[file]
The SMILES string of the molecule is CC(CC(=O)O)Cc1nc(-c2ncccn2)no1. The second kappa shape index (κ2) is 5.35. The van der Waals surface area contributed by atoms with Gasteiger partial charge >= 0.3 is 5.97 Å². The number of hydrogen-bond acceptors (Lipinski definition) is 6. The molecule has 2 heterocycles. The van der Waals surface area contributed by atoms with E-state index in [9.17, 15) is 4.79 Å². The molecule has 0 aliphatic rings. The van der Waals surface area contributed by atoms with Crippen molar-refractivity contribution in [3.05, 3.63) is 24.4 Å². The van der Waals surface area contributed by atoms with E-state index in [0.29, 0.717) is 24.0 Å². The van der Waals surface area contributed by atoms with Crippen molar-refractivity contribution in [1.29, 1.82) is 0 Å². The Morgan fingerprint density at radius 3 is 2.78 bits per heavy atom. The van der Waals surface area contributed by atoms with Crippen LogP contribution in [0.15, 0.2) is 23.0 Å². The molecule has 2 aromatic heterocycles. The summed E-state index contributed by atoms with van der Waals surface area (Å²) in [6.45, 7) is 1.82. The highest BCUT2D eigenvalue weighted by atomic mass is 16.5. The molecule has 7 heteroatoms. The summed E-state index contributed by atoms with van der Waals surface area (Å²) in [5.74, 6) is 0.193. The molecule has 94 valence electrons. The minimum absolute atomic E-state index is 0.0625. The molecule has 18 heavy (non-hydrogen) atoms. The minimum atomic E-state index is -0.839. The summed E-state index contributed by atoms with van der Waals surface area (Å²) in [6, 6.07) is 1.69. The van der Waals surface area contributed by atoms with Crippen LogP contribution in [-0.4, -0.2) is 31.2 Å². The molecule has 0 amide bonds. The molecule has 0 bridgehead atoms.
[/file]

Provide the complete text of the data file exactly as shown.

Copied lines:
The SMILES string of the molecule is CC(CC(=O)O)Cc1nc(-c2ncccn2)no1. The second kappa shape index (κ2) is 5.35. The van der Waals surface area contributed by atoms with Gasteiger partial charge >= 0.3 is 5.97 Å². The number of hydrogen-bond acceptors (Lipinski definition) is 6. The molecule has 2 heterocycles. The van der Waals surface area contributed by atoms with E-state index in [9.17, 15) is 4.79 Å². The molecule has 0 aliphatic rings. The van der Waals surface area contributed by atoms with Crippen molar-refractivity contribution in [3.05, 3.63) is 24.4 Å². The van der Waals surface area contributed by atoms with E-state index in [0.29, 0.717) is 24.0 Å². The van der Waals surface area contributed by atoms with Crippen molar-refractivity contribution in [1.29, 1.82) is 0 Å². The Morgan fingerprint density at radius 3 is 2.78 bits per heavy atom. The van der Waals surface area contributed by atoms with Crippen LogP contribution in [0.15, 0.2) is 23.0 Å². The molecule has 2 aromatic heterocycles. The summed E-state index contributed by atoms with van der Waals surface area (Å²) in [6.45, 7) is 1.82. The highest BCUT2D eigenvalue weighted by atomic mass is 16.5. The molecule has 7 heteroatoms. The summed E-state index contributed by atoms with van der Waals surface area (Å²) in [5.74, 6) is 0.193. The molecule has 94 valence electrons. The minimum absolute atomic E-state index is 0.0625. The molecule has 18 heavy (non-hydrogen) atoms. The minimum atomic E-state index is -0.839. The summed E-state index contributed by atoms with van der Waals surface area (Å²) in [6, 6.07) is 1.69. The van der Waals surface area contributed by atoms with Crippen LogP contribution in [-0.4, -0.2) is 31.2 Å². The molecule has 0 amide bonds. The molecule has 0 bridgehead atoms.